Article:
# Diffusion of particles in batch reactors

• pippobaudo
In summary, Dino is seeking help in calculating the concentration of saturation for solid particles in a batch still tank reactor. The solid particles are likely limestone and react with hydrochloric acid, releasing Ca++ ions. Dino has tried using the solubility product, but the calculated value is too small. The mathematical model requires a positive difference between the saturation concentration and the concentration at a given time, but Dino is unsure of what saturation concentration to use. They are wondering if considering the total moles of samples dissolved is a viable option.
pippobaudo
Hello everybody, I don't know if this is the right place to post this question. Sorry for that.

I have the following system: small particles (I don't know exactly the composition) in a batch stilled tank reactor in which i add some hydrochloric acid.
How I evaluate the concentration of saturation of those particles into the bulk?
I am able to calculate the loss in volume vs time considering the total volume.
I practice if we consider the solid particles as "A" and "Ca" the concentration of A, then I want to evaluate [Ca(saturation)-Ca(at a time t)] i am able to calculate Ca(at a time t) but i am not sure about Ca(saturation).
I was thinking to consider Ca(saturation) as the concentration of all A dissolved into the bulk but I am not sure about it.

Thanks very much, you can also write me at: dinodeblasio@yahoo.it

Have you tried using the value of the solubility product of the ion A in water, to calculate the saturation concentration?

Also, what is the HCl supposed to do? Does it react with the solid particles, or with whatever diffuses out from the solid?

Last edited:
diffusion of solid particles

Hello and thank you for answering,
my solid is suppose to be some kind of limestone CaCO3, it reacts with HCl and releases Ca++ ions. In literature there are data on the concentration of saturation of Ca++ in water, but the value is too small because if i measure sperimentally the mass of solid lost and convert it to moles/liter, the moles of Ca++ should be much more. For this reason there is some other solid (impurities) that react with HCl or just dissolve into the water but in the mathematical model i don't know what concentration of saturation of Ca++ i should consider because in the mathematical model [Ca(saturation)-Ca(at time t)] must be positive.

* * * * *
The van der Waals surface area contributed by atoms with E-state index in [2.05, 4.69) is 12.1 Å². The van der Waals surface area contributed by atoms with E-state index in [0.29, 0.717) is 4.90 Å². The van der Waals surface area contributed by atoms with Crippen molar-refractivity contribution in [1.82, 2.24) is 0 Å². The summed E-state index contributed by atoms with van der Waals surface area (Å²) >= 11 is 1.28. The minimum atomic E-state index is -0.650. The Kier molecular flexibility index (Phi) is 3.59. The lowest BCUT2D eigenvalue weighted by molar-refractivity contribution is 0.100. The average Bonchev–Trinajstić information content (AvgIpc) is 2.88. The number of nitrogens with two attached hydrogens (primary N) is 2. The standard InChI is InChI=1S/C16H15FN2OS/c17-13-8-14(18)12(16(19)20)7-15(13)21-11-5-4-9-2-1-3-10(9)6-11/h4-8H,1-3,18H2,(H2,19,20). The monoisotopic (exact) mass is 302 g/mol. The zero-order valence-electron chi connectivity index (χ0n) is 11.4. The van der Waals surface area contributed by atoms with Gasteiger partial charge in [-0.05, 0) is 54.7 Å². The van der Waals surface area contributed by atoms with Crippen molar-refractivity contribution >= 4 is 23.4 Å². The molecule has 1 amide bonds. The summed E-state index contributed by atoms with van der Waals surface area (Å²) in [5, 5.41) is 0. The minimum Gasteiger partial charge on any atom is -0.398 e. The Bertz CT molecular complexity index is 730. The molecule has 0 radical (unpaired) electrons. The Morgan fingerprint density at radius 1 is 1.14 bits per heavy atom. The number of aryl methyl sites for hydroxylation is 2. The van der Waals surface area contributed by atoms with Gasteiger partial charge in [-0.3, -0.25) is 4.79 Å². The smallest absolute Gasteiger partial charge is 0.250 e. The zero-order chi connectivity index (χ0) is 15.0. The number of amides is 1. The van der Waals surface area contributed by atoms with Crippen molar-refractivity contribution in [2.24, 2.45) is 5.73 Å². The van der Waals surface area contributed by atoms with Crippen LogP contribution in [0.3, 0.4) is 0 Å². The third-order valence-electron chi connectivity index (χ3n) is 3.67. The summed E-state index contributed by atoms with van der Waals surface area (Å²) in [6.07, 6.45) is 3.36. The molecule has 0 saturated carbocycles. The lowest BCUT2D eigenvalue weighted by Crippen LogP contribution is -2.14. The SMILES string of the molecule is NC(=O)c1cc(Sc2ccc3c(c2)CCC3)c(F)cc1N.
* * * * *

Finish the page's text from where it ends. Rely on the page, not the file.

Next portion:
Is that completely wrong to consider the saturation for that system as the total moles of samples dissolved? The amount of acid I put into the reactor should be sufficient to dissolve all the Ca++, HCl is in a bit excess.
Thanks again.
Dino

## 1. What is diffusion in batch reactors?

Diffusion in batch reactors refers to the movement of particles from areas of higher concentration to areas of lower concentration. In a batch reactor, the concentration of particles changes over time as the reaction progresses, causing diffusion to occur.

## 2. How does the diffusion of particles affect the reaction in a batch reactor?

The diffusion of particles plays a crucial role in determining the rate of reaction in a batch reactor. As particles diffuse, they bring reactants together, allowing them to react and form products. Without diffusion, the reaction would proceed at a much slower rate.

## 3. What factors influence the rate of diffusion in batch reactors?

The rate of diffusion in batch reactors is influenced by several factors, including the concentration gradient, temperature, and the size and shape of the particles. A larger concentration gradient, higher temperature, and smaller particle size all lead to faster diffusion.

## 4. How can the diffusion of particles be controlled in batch reactors?

The diffusion of particles can be controlled in batch reactors by adjusting the mixing rate, temperature, and the size and shape of the reactor vessel. These factors can be optimized to ensure efficient diffusion and lead to a faster reaction rate.

## 5. How is the diffusion coefficient calculated in batch reactors?

The diffusion coefficient in batch reactors can be calculated using Fick's second law of diffusion, which relates the diffusion flux to the concentration gradient and the diffusion coefficient. It can also be experimentally determined by measuring the rate of diffusion under different conditions and using the resulting data to calculate the diffusion coefficient.

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